Research Seminar, October 27, 16:00 to 17:00, Room 2.22, Research Beehive
Danielle Hipkins (University of Exeter)
It is generally agreed that in Italy of the 1950s cinema audiences were predominantly male, particularly in the South (Fanchi, 2007).
However, the Italian Cinema Audiences project (Universities of Oxford Brookes, Bristol and Exeter), which has engaged with the memories of the over 65s, shows that in their childhood and teens women went to the cinema regularly.
In the burgeoning discipline of Girlhood Studies, there is a strong interest in the question of how girls consume, and have consumed mass media (Douglas, 1998; Kearney, 2009).
To date studies on gendered media consumption of this period have tended to focus on textual evidence of women’s responses, in particular women’s letters to magazines and women’s diaries (Cassamagnaghi, 2007; Cardone, 2009; Vitella, 2016) and less upon oral history.
Understanding girlhood as a historically contingent notion (Dyhouse, 2014), this paper draws upon our analysis of over 1000 questionnaires and 160 video interviews to reflect upon the ways in which the relationship between growing up and the cinema is gendered in our audience memories.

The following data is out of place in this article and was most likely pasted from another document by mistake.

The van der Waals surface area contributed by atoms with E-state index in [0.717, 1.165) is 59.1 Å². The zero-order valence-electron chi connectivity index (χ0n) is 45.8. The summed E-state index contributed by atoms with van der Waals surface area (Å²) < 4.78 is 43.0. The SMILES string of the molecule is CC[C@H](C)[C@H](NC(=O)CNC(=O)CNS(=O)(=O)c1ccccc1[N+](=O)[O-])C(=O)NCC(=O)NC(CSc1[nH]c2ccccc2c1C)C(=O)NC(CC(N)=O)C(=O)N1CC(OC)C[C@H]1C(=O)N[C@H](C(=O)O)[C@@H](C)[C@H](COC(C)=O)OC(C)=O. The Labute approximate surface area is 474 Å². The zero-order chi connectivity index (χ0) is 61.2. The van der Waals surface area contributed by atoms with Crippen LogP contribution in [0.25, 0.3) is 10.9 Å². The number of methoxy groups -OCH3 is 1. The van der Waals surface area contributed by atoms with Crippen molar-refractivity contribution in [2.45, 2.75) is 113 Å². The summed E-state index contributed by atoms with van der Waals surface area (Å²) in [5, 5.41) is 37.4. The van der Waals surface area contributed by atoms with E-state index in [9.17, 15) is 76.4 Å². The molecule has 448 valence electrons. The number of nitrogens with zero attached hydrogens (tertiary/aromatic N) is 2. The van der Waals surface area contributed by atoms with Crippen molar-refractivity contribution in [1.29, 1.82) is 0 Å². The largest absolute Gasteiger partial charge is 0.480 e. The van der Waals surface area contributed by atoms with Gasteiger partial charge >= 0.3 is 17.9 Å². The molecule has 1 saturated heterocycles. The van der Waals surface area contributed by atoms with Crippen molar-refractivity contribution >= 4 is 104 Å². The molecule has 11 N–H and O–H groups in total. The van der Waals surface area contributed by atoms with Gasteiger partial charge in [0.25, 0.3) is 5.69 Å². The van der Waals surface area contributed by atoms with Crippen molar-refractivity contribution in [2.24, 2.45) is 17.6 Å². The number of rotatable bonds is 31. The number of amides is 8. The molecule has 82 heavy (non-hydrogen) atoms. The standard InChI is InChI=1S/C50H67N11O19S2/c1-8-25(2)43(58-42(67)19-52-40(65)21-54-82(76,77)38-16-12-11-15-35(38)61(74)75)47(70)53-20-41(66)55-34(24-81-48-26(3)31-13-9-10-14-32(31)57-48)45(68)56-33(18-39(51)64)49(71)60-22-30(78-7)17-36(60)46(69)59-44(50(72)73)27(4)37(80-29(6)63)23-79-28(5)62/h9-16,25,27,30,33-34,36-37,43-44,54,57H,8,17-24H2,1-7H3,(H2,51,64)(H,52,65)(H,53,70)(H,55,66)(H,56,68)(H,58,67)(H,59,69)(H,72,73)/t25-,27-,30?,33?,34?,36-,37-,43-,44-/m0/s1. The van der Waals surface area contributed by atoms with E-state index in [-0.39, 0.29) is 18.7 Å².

In particular I will consider how girls went to the cinema, particularly the collective nature of that experience, what kinds of strategies they developed to manage the potential risks of the experience (molestation) and how they process and narrate those memories now.
I will consider the role of cinema in memories of their life cycle, for example, how frequently patterns of cinema-going were, and are still tied to key life stages, such as romance, and how their relational identities inflect memories.
I will show what role cinema played in their development of values and their imagined futures, from visions of new freedoms to models of self-sacrifice.
If we concentrate on girlhood, I argue, particular new stars, films and dimensions come to the fore, such as swimming star Esther Williams and an interest in sport, which take us outside the traditional canon associated with Italian audiences and revise our ideas about the role of cinema in Italian life in this period.
This event is co-hosted by the School of Modern Languages.
published on: 21 September 2016